5k Turkey Trot Recap

Wahooooooooo!!!! Okay, I just needed to let that out :  )

Yesterday’s 5k went way better than expected.

I woke up and got ready for what was going to be my coldest race to date.

Snapshot 2013-11-29 18-05-57

I was glad that I had run an easy two miles the day before to get acclimated to the weather because holy freezing temps!

The race actually started pretty late, 9:00 a.m., giving it a chance to warm up. At go time it must have been around 35 degrees which I know isn’t technically cold, but for this girl it certainly is.

I went out with the mentality that I wanted to hang out in the 8 minute range throughout the race. I knew there was an almost mile long incline starting around mile 2 so I also wanted to make sure I had stamina to get through that.

The gun shot and we were off! There was the usual speedster crowd at the start and around the half mile it began to dissipate. I was feeling pretty good when my watch beeped the first mile complete and showed me 8:09. Yes! That was great news knowing that in about a half mile the incline would start. I turned the corner and there it was. I picked it up a little to adjust and kept trucking along. Mile two, 8:49. Yay! I was on cloud nine seeing that despite the long incline I had maintained an 8 something pace. I rode that high into the end of the race finishing at 25:44 (official time). Yes, 25:44, a new PR for me!!! I was in total shock. I had majorly surpassed my goal of finishing under 27:00.

5kturk1  5k watch time

My husband, who had finished earlier, was at the finish line with a look of astonishment. Once I crossed, he met me saying, “You are amazing!! Do you know what your time is? Under 26:00!!” I was so exhausted but thrilled I couldn’t even talk, I just let him envelope his arms around me.

Once I was able to catch my breath, we went to the racing station to check out where I had placed overall and if I would have a chance to place in my age group. I saw the 14-19 group and then mine, 20-29. I was a little bummed they hadn’t split my group as it had been the largest show and I ended up placing 4th, 8th overall for women, and 28th overall for the race. I was sad for maybe 2 seconds and then I remembered 25:44!!!!

On the car ride home, I told my husband of a funny thing that happened around mile two. After the crowd dissipated at the beginning, I found myself running alongside an older gentleman. We were running at the same pace and stayed together for about a mile when I passed him to adjust for the incline. He was still at earshot behind me (I was running with no music!) when I heard him say to another runner, “Don’t let her beat you.”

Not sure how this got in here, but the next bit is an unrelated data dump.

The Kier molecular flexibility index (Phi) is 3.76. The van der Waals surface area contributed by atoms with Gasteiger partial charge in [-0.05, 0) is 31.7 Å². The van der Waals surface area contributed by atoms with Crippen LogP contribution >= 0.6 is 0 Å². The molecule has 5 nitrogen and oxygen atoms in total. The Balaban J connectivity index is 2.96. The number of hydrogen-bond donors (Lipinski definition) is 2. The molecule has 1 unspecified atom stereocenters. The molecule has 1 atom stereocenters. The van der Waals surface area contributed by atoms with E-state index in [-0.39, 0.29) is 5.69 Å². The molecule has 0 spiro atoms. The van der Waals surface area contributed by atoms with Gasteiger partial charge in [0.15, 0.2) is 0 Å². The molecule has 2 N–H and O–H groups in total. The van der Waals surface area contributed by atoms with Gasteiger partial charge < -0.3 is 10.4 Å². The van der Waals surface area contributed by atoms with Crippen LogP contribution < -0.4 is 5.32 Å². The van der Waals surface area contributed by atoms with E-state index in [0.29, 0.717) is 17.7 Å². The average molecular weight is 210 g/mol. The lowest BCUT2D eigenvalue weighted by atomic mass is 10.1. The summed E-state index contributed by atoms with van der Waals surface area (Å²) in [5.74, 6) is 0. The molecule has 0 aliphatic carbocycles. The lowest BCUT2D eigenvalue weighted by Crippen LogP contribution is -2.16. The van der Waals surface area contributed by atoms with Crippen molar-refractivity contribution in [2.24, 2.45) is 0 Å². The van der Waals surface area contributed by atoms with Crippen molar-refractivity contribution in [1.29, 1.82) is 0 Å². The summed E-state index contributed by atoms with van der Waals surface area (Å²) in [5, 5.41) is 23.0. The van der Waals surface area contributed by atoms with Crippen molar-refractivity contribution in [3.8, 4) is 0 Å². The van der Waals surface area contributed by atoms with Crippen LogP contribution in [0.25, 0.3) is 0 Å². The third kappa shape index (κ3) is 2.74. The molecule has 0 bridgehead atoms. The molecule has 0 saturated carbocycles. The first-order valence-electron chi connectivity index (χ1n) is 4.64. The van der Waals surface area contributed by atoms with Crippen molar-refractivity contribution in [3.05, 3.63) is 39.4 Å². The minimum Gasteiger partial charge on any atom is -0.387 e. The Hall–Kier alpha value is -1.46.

Was that “you” he was referring to me?

A few seconds later a tall blonde teen began to surge past me. My instincts reacted and I could feel my legs start to quicken but I immediately said to myself, “Helly, this is your race, your pace. Don’t ruin what you’ve got going on to try and show up someone else.”

I went back to my pace and let the blonde go. It wasn’t worth it.

Overall, I am beyond thrilled with the results of yesterday’s race. Not only did I get a better time than I expected, I feel like I’ve grown as a runner these past few months. My training has taught me so much. I very easily could have attempted to pass that girl but I knew that I would be risking burning myself out at the end. A few years ago, I wouldn’t have cared. Now, I know that the race wasn’t against her.

5kturkeytrot

–What are some things you’ve learned as a runner?

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A Whole Lotta Jitters

It’s 5k Turkey Trot Eve and I’m having trouble getting myself to go to sleep. A lot of things have happened the last few days that have my mind going as fast as I’d like to run tomorrow.

On Tuesday I went to a sports medicine doctor to get my shins looked at. The pain in my left leg has increased so that when I walk up and down my stairs at home I can feel the deep ache with each step. It made me worry enough to set up an appointment.

I got a quick x-ray done and then waited to discuss the results with the doctor. He asked me a few questions then began to discuss the x-ray with me. He said that from what he could see and from what I had told him, it didn’t look like shin splints but more like a stress fracture. He suggested getting an MRI done and no running for 6-8 weeks so I can work with a physical therapist to recover. I did not take this news very well at all.

My first initial thought and question was what would happen if I still ran? He told me that I’d likely end up in a boot or crutches.